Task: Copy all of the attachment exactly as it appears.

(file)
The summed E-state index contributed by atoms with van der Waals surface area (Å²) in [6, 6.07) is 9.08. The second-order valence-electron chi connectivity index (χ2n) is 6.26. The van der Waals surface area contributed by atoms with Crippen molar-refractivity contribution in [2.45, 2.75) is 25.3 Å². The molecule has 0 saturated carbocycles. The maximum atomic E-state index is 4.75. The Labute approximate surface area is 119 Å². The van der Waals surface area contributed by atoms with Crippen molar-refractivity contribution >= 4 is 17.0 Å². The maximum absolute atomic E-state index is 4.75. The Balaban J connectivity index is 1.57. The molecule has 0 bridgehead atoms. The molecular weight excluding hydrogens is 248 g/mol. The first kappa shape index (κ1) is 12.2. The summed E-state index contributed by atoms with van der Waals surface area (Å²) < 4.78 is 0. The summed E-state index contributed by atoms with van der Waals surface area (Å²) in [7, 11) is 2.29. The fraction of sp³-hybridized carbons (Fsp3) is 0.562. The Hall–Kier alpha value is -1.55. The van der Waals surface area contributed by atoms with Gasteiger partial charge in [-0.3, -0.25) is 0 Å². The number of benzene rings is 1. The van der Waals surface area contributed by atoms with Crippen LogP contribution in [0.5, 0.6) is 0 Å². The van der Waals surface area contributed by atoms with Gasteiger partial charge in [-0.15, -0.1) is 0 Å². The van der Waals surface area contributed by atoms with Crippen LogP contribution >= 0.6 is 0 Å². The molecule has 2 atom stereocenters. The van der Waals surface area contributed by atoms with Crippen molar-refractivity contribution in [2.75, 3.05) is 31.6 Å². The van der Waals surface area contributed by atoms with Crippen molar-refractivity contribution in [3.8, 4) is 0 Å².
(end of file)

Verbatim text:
The summed E-state index contributed by atoms with van der Waals surface area (Å²) in [6, 6.07) is 9.08. The second-order valence-electron chi connectivity index (χ2n) is 6.26. The van der Waals surface area contributed by atoms with Crippen molar-refractivity contribution in [2.45, 2.75) is 25.3 Å². The molecule has 0 saturated carbocycles. The maximum atomic E-state index is 4.75. The Labute approximate surface area is 119 Å². The van der Waals surface area contributed by atoms with Crippen molar-refractivity contribution >= 4 is 17.0 Å². The maximum absolute atomic E-state index is 4.75. The Balaban J connectivity index is 1.57. The molecule has 0 bridgehead atoms. The molecular weight excluding hydrogens is 248 g/mol. The first kappa shape index (κ1) is 12.2. The summed E-state index contributed by atoms with van der Waals surface area (Å²) < 4.78 is 0. The summed E-state index contributed by atoms with van der Waals surface area (Å²) in [7, 11) is 2.29. The fraction of sp³-hybridized carbons (Fsp3) is 0.562. The Hall–Kier alpha value is -1.55. The van der Waals surface area contributed by atoms with Gasteiger partial charge in [-0.3, -0.25) is 0 Å². The number of benzene rings is 1. The van der Waals surface area contributed by atoms with Crippen LogP contribution in [0.5, 0.6) is 0 Å². The van der Waals surface area contributed by atoms with Gasteiger partial charge in [-0.15, -0.1) is 0 Å². The van der Waals surface area contributed by atoms with Crippen LogP contribution >= 0.6 is 0 Å². The molecule has 2 atom stereocenters. The van der Waals surface area contributed by atoms with Crippen molar-refractivity contribution in [2.75, 3.05) is 31.6 Å². The van der Waals surface area contributed by atoms with Crippen molar-refractivity contribution in [3.8, 4) is 0 Å².